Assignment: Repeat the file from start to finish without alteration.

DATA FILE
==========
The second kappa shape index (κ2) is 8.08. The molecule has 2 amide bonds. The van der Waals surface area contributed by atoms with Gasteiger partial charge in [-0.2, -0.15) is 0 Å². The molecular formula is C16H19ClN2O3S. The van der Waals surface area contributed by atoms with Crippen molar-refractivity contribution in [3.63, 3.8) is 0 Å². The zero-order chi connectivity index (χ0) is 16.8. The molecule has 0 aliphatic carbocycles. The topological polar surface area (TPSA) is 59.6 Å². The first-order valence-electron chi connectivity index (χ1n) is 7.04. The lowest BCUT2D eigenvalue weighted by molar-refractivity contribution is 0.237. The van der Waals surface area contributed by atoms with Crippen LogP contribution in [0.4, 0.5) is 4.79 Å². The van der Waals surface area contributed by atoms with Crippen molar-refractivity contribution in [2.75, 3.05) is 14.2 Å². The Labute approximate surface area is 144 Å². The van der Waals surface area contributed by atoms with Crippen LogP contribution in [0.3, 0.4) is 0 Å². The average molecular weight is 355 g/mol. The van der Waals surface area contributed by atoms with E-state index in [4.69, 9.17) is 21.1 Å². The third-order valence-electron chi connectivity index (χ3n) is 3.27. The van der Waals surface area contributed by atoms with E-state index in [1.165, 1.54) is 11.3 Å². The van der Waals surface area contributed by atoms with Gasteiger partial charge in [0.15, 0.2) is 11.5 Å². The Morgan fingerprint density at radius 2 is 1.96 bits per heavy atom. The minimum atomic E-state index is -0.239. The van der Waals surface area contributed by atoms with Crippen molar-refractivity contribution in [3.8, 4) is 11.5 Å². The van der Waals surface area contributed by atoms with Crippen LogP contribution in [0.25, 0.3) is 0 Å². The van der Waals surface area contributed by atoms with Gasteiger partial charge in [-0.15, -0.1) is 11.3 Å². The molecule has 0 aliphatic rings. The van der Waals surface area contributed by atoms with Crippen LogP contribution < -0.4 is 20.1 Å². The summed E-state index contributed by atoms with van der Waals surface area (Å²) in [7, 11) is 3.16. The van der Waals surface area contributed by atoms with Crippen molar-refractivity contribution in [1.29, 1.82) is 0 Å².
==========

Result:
The second kappa shape index (κ2) is 8.08. The molecule has 2 amide bonds. The van der Waals surface area contributed by atoms with Gasteiger partial charge in [-0.2, -0.15) is 0 Å². The molecular formula is C16H19ClN2O3S. The van der Waals surface area contributed by atoms with Crippen molar-refractivity contribution in [3.63, 3.8) is 0 Å². The zero-order chi connectivity index (χ0) is 16.8. The molecule has 0 aliphatic carbocycles. The topological polar surface area (TPSA) is 59.6 Å². The first-order valence-electron chi connectivity index (χ1n) is 7.04. The lowest BCUT2D eigenvalue weighted by molar-refractivity contribution is 0.237. The van der Waals surface area contributed by atoms with Crippen LogP contribution in [0.4, 0.5) is 4.79 Å². The van der Waals surface area contributed by atoms with Crippen molar-refractivity contribution in [2.75, 3.05) is 14.2 Å². The Labute approximate surface area is 144 Å². The van der Waals surface area contributed by atoms with Crippen LogP contribution in [0.3, 0.4) is 0 Å². The average molecular weight is 355 g/mol. The van der Waals surface area contributed by atoms with E-state index in [4.69, 9.17) is 21.1 Å². The third-order valence-electron chi connectivity index (χ3n) is 3.27. The van der Waals surface area contributed by atoms with E-state index in [1.165, 1.54) is 11.3 Å². The van der Waals surface area contributed by atoms with Gasteiger partial charge in [0.15, 0.2) is 11.5 Å². The Morgan fingerprint density at radius 2 is 1.96 bits per heavy atom. The minimum atomic E-state index is -0.239. The van der Waals surface area contributed by atoms with Crippen molar-refractivity contribution in [3.8, 4) is 11.5 Å². The van der Waals surface area contributed by atoms with Crippen LogP contribution in [0.25, 0.3) is 0 Å². The van der Waals surface area contributed by atoms with Gasteiger partial charge in [-0.15, -0.1) is 11.3 Å². The molecule has 0 aliphatic rings. The van der Waals surface area contributed by atoms with Crippen LogP contribution < -0.4 is 20.1 Å². The summed E-state index contributed by atoms with van der Waals surface area (Å²) in [7, 11) is 3.16. The van der Waals surface area contributed by atoms with Crippen molar-refractivity contribution in [1.29, 1.82) is 0 Å².